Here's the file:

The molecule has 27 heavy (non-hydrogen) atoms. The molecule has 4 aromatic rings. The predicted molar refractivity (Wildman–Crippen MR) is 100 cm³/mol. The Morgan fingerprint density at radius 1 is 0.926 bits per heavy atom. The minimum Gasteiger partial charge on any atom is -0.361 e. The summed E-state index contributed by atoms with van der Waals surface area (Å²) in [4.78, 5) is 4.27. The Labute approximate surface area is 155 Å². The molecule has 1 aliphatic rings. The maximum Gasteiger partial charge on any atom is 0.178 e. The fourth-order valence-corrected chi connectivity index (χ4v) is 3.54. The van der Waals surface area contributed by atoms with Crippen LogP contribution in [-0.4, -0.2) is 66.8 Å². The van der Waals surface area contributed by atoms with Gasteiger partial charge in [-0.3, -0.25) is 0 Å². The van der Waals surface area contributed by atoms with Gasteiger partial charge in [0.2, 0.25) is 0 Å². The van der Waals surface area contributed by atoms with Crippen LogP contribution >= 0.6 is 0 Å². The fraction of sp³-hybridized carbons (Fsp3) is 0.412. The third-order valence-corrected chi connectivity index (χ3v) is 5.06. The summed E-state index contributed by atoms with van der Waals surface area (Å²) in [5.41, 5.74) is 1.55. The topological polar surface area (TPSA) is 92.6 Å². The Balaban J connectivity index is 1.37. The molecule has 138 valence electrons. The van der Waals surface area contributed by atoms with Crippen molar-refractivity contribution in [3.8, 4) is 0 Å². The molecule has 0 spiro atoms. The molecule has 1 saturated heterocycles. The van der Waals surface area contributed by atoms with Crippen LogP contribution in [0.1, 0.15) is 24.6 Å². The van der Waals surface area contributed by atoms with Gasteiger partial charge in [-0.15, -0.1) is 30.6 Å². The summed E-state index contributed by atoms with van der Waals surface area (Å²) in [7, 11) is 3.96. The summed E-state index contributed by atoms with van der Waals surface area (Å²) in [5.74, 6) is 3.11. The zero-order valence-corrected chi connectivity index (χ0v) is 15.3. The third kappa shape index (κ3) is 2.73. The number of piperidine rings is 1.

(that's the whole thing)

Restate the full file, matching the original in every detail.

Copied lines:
The molecule has 27 heavy (non-hydrogen) atoms. The molecule has 4 aromatic rings. The predicted molar refractivity (Wildman–Crippen MR) is 100 cm³/mol. The Morgan fingerprint density at radius 1 is 0.926 bits per heavy atom. The minimum Gasteiger partial charge on any atom is -0.361 e. The summed E-state index contributed by atoms with van der Waals surface area (Å²) in [4.78, 5) is 4.27. The Labute approximate surface area is 155 Å². The molecule has 1 aliphatic rings. The maximum Gasteiger partial charge on any atom is 0.178 e. The fourth-order valence-corrected chi connectivity index (χ4v) is 3.54. The van der Waals surface area contributed by atoms with Crippen LogP contribution in [-0.4, -0.2) is 66.8 Å². The van der Waals surface area contributed by atoms with Gasteiger partial charge in [-0.3, -0.25) is 0 Å². The van der Waals surface area contributed by atoms with Gasteiger partial charge in [0.2, 0.25) is 0 Å². The van der Waals surface area contributed by atoms with Crippen LogP contribution >= 0.6 is 0 Å². The fraction of sp³-hybridized carbons (Fsp3) is 0.412. The third-order valence-corrected chi connectivity index (χ3v) is 5.06. The summed E-state index contributed by atoms with van der Waals surface area (Å²) in [5.41, 5.74) is 1.55. The topological polar surface area (TPSA) is 92.6 Å². The Balaban J connectivity index is 1.37. The molecule has 138 valence electrons. The van der Waals surface area contributed by atoms with Crippen molar-refractivity contribution in [3.8, 4) is 0 Å². The molecule has 0 spiro atoms. The molecule has 1 saturated heterocycles. The van der Waals surface area contributed by atoms with Crippen LogP contribution in [0.1, 0.15) is 24.6 Å². The van der Waals surface area contributed by atoms with Gasteiger partial charge in [-0.15, -0.1) is 30.6 Å². The summed E-state index contributed by atoms with van der Waals surface area (Å²) in [7, 11) is 3.96. The summed E-state index contributed by atoms with van der Waals surface area (Å²) in [5.74, 6) is 3.11. The zero-order valence-corrected chi connectivity index (χ0v) is 15.3. The third kappa shape index (κ3) is 2.73. The number of piperidine rings is 1.